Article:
'I'll See': How Surveillance Undermines Privacy by Eroding Trust
32 Santa Clara High Technology Law Journal 221 (2016)
52 Pages Posted: 15 Mar 2016 Last revised: 20 Feb 2018
Date Written: March 14, 2016
Neil Richards and Woodrow Hartzog argue persuasively that “modern privacy law is incomplete because from its inception it has failed to account for the importance of trust.” We address the open question of how privacy law should “account for the importance of trust.” We combine the focus on trust with another theme: the dehumanizing effect of surveillance. As the security expert Bruce Schneier notes, “psychologists, sociologists, philosophers, novelists, and technologists have all written about the effects of constant surveillance . . . It threatens our very selves as individuals. It’s a dehumanizing tactic employed in prisons and detention camps.” We address the open question of why (and under what conditions) it does so. The link between the loss of trust and the dehumanizing effects of surveillance not only makes a compelling case that privacy law should preserve trust and prevent dehumanization, but also suggests how it can do so.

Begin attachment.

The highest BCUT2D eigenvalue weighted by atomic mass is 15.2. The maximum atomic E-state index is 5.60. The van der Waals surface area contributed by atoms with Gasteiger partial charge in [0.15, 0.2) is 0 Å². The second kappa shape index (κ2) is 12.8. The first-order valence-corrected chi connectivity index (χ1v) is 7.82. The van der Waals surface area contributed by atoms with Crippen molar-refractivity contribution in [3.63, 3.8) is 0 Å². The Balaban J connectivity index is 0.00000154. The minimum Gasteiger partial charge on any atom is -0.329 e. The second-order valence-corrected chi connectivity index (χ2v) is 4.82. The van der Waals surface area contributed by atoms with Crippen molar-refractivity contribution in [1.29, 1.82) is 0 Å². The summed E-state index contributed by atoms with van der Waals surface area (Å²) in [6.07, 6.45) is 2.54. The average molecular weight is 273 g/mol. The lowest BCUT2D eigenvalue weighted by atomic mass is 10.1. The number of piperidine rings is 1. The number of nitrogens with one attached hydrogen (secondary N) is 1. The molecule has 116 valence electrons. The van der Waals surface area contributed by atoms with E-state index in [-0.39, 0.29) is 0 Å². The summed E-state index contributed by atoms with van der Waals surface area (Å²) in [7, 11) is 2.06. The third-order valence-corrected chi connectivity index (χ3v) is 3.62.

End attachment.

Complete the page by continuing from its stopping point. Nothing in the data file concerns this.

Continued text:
The “I’ll See” in the title is a reference to our guiding metaphor, Shakespeare’s Othello. When Iago manipulates Othello into fearing that Desdemona may be unfaithful, Othello declares:
I'll see before I doubt; when I doubt, prove; And on the proof, there is no more but this, —Away at once with love or jealousy!
Othello’s plan is to suspend judgment until he collects enough data to “see” whether Desdemona is faithful. However, his “I’ll see” destroys his trust in Desdemona with disastrous consequences. Contemporary surveillance has the same “I’ll see” plan. We argue that its gaze also undermines trust and poses a serious threat to the self.
A key claim is that trust rests on what game theorists, philosophers, and computer scientists call common knowledge. Something is common knowledge in a group if members know it, know they all know it, know they all know they all know it, and so on. We contend that contemporary surveillance undermines common knowledge and thereby erodes trust. One countermeasure is obvious: restrict the reach and power of the surveillance. Privacy advocates and policy makers have repeatedly recommended and pursued that strategy. There is, however, a second and equally important countermeasure they have ignored: preserve and restore common knowledge. The threat surveillance poses to the self makes preserving makes that second countermeasure both essential and urgent.
Keywords: privacy, privacy in public, trust, surveillance, norms, informational norms, coordination norms, coordination, self-realization, self, identity
JEL Classification: C70, C71, D81, K39
Suggested Citation: Suggested Citation